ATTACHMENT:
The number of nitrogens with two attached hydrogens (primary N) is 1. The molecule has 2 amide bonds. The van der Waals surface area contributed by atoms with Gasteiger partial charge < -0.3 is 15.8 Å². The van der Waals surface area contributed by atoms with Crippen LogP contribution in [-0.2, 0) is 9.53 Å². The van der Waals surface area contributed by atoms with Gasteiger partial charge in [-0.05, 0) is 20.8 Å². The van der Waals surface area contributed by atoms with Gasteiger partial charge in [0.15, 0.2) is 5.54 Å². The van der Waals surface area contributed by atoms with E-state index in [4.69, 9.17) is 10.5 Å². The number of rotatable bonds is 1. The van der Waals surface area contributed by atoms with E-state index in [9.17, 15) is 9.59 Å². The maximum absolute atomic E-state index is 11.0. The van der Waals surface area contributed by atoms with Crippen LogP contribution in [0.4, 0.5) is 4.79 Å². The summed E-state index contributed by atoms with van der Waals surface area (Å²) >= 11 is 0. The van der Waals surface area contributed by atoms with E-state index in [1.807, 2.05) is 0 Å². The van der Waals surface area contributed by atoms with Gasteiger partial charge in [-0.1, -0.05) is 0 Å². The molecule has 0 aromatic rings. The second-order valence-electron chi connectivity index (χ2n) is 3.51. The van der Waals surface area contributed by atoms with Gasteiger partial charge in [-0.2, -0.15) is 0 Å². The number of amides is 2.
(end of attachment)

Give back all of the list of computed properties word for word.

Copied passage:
The number of nitrogens with two attached hydrogens (primary N) is 1. The molecule has 2 amide bonds. The van der Waals surface area contributed by atoms with Gasteiger partial charge < -0.3 is 15.8 Å². The van der Waals surface area contributed by atoms with Crippen LogP contribution in [-0.2, 0) is 9.53 Å². The van der Waals surface area contributed by atoms with Gasteiger partial charge in [-0.05, 0) is 20.8 Å². The van der Waals surface area contributed by atoms with Gasteiger partial charge in [0.15, 0.2) is 5.54 Å². The van der Waals surface area contributed by atoms with E-state index in [4.69, 9.17) is 10.5 Å². The number of rotatable bonds is 1. The van der Waals surface area contributed by atoms with E-state index in [9.17, 15) is 9.59 Å². The maximum absolute atomic E-state index is 11.0. The van der Waals surface area contributed by atoms with Crippen LogP contribution in [0.4, 0.5) is 4.79 Å². The summed E-state index contributed by atoms with van der Waals surface area (Å²) >= 11 is 0. The van der Waals surface area contributed by atoms with E-state index in [1.807, 2.05) is 0 Å². The van der Waals surface area contributed by atoms with Gasteiger partial charge in [-0.1, -0.05) is 0 Å². The molecule has 0 aromatic rings. The second-order valence-electron chi connectivity index (χ2n) is 3.51. The van der Waals surface area contributed by atoms with Gasteiger partial charge in [-0.2, -0.15) is 0 Å². The number of amides is 2.